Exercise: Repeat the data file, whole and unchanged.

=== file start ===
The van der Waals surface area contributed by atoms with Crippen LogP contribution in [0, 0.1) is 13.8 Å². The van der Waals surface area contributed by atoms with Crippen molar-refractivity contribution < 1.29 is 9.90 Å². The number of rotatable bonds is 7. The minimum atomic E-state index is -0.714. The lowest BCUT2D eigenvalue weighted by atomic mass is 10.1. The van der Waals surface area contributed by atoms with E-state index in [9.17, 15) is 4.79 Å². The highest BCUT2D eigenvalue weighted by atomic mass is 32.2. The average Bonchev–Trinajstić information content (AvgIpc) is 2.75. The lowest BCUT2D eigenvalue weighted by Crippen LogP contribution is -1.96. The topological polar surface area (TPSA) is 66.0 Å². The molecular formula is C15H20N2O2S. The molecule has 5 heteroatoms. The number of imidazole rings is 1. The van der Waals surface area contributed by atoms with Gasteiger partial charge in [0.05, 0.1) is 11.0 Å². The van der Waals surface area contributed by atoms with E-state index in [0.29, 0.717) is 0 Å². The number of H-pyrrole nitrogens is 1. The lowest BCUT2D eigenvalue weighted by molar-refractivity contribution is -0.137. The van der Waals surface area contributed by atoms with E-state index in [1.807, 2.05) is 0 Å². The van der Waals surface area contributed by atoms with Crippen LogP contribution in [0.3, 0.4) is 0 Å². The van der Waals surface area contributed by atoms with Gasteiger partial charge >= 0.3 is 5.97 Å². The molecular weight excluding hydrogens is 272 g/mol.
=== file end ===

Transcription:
The van der Waals surface area contributed by atoms with Crippen LogP contribution in [0, 0.1) is 13.8 Å². The van der Waals surface area contributed by atoms with Crippen molar-refractivity contribution < 1.29 is 9.90 Å². The number of rotatable bonds is 7. The minimum atomic E-state index is -0.714. The lowest BCUT2D eigenvalue weighted by atomic mass is 10.1. The van der Waals surface area contributed by atoms with E-state index in [9.17, 15) is 4.79 Å². The highest BCUT2D eigenvalue weighted by atomic mass is 32.2. The average Bonchev–Trinajstić information content (AvgIpc) is 2.75. The lowest BCUT2D eigenvalue weighted by Crippen LogP contribution is -1.96. The topological polar surface area (TPSA) is 66.0 Å². The molecular formula is C15H20N2O2S. The molecule has 5 heteroatoms. The number of imidazole rings is 1. The van der Waals surface area contributed by atoms with Gasteiger partial charge in [0.05, 0.1) is 11.0 Å². The van der Waals surface area contributed by atoms with E-state index in [0.29, 0.717) is 0 Å². The number of H-pyrrole nitrogens is 1. The lowest BCUT2D eigenvalue weighted by molar-refractivity contribution is -0.137. The van der Waals surface area contributed by atoms with E-state index in [1.807, 2.05) is 0 Å². The van der Waals surface area contributed by atoms with Crippen LogP contribution in [0.3, 0.4) is 0 Å². The van der Waals surface area contributed by atoms with Gasteiger partial charge >= 0.3 is 5.97 Å². The molecular weight excluding hydrogens is 272 g/mol.